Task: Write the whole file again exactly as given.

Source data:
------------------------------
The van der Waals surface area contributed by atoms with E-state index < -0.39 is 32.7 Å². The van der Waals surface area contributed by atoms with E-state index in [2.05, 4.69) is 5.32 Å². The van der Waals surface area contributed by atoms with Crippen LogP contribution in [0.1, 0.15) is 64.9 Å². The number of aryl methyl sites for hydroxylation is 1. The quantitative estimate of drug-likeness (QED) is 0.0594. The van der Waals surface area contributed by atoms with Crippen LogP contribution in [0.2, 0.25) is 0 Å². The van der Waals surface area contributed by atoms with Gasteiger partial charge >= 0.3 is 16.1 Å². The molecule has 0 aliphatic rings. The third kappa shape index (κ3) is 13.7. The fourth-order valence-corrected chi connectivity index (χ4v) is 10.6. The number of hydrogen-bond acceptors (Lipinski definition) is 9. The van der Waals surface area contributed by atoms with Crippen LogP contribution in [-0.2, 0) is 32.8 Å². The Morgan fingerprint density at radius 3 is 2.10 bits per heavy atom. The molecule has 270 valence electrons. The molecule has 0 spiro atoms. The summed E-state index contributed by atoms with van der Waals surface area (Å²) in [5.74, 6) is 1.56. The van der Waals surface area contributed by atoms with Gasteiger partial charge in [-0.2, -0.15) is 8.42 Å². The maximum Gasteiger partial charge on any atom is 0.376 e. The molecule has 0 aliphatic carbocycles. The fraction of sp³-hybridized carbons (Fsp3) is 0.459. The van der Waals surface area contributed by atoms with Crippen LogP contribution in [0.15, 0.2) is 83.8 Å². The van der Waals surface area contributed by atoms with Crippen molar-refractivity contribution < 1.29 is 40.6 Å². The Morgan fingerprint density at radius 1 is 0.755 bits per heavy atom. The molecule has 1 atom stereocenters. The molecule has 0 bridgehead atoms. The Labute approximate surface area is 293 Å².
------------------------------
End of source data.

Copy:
The van der Waals surface area contributed by atoms with E-state index < -0.39 is 32.7 Å². The van der Waals surface area contributed by atoms with E-state index in [2.05, 4.69) is 5.32 Å². The van der Waals surface area contributed by atoms with Crippen LogP contribution in [0.1, 0.15) is 64.9 Å². The number of aryl methyl sites for hydroxylation is 1. The quantitative estimate of drug-likeness (QED) is 0.0594. The van der Waals surface area contributed by atoms with Crippen LogP contribution in [0.2, 0.25) is 0 Å². The van der Waals surface area contributed by atoms with Gasteiger partial charge >= 0.3 is 16.1 Å². The molecule has 0 aliphatic rings. The third kappa shape index (κ3) is 13.7. The fourth-order valence-corrected chi connectivity index (χ4v) is 10.6. The number of hydrogen-bond acceptors (Lipinski definition) is 9. The van der Waals surface area contributed by atoms with Crippen LogP contribution in [-0.2, 0) is 32.8 Å². The Morgan fingerprint density at radius 3 is 2.10 bits per heavy atom. The molecule has 270 valence electrons. The molecule has 0 spiro atoms. The summed E-state index contributed by atoms with van der Waals surface area (Å²) in [5.74, 6) is 1.56. The van der Waals surface area contributed by atoms with Gasteiger partial charge in [-0.2, -0.15) is 8.42 Å². The maximum Gasteiger partial charge on any atom is 0.376 e. The molecule has 0 aliphatic carbocycles. The fraction of sp³-hybridized carbons (Fsp3) is 0.459. The van der Waals surface area contributed by atoms with Crippen LogP contribution in [0.15, 0.2) is 83.8 Å². The van der Waals surface area contributed by atoms with Crippen molar-refractivity contribution < 1.29 is 40.6 Å². The Morgan fingerprint density at radius 1 is 0.755 bits per heavy atom. The molecule has 1 atom stereocenters. The molecule has 0 bridgehead atoms. The Labute approximate surface area is 293 Å².